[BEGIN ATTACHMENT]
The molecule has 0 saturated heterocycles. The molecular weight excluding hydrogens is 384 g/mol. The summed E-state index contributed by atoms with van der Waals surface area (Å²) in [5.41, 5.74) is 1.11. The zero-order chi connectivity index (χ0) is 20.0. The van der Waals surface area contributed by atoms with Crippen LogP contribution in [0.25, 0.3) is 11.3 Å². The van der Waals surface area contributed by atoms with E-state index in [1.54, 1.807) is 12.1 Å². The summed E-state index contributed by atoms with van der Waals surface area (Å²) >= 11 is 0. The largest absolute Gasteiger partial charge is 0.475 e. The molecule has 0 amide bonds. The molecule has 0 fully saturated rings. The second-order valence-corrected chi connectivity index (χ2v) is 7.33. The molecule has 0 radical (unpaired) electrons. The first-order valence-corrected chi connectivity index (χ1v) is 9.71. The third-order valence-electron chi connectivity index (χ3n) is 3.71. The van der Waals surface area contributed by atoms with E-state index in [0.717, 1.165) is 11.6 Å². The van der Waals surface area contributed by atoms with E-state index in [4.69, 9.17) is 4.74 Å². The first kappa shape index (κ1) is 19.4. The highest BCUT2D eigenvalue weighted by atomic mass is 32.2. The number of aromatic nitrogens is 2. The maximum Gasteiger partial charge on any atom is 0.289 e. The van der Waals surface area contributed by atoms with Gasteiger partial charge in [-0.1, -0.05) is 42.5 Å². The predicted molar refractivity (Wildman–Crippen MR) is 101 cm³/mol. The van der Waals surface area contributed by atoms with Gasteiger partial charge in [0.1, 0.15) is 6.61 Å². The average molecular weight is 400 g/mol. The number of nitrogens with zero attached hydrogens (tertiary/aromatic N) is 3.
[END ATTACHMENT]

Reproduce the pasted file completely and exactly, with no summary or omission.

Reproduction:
The molecule has 0 saturated heterocycles. The molecular weight excluding hydrogens is 384 g/mol. The summed E-state index contributed by atoms with van der Waals surface area (Å²) in [5.41, 5.74) is 1.11. The zero-order chi connectivity index (χ0) is 20.0. The van der Waals surface area contributed by atoms with Crippen LogP contribution in [0.25, 0.3) is 11.3 Å². The van der Waals surface area contributed by atoms with E-state index in [1.54, 1.807) is 12.1 Å². The summed E-state index contributed by atoms with van der Waals surface area (Å²) >= 11 is 0. The largest absolute Gasteiger partial charge is 0.475 e. The molecule has 0 amide bonds. The molecule has 0 fully saturated rings. The second-order valence-corrected chi connectivity index (χ2v) is 7.33. The molecule has 0 radical (unpaired) electrons. The first-order valence-corrected chi connectivity index (χ1v) is 9.71. The third-order valence-electron chi connectivity index (χ3n) is 3.71. The van der Waals surface area contributed by atoms with E-state index in [0.717, 1.165) is 11.6 Å². The van der Waals surface area contributed by atoms with E-state index in [4.69, 9.17) is 4.74 Å². The first kappa shape index (κ1) is 19.4. The highest BCUT2D eigenvalue weighted by atomic mass is 32.2. The number of aromatic nitrogens is 2. The maximum Gasteiger partial charge on any atom is 0.289 e. The van der Waals surface area contributed by atoms with Gasteiger partial charge in [-0.1, -0.05) is 42.5 Å². The predicted molar refractivity (Wildman–Crippen MR) is 101 cm³/mol. The van der Waals surface area contributed by atoms with Gasteiger partial charge in [0.1, 0.15) is 6.61 Å². The average molecular weight is 400 g/mol. The number of nitrogens with zero attached hydrogens (tertiary/aromatic N) is 3.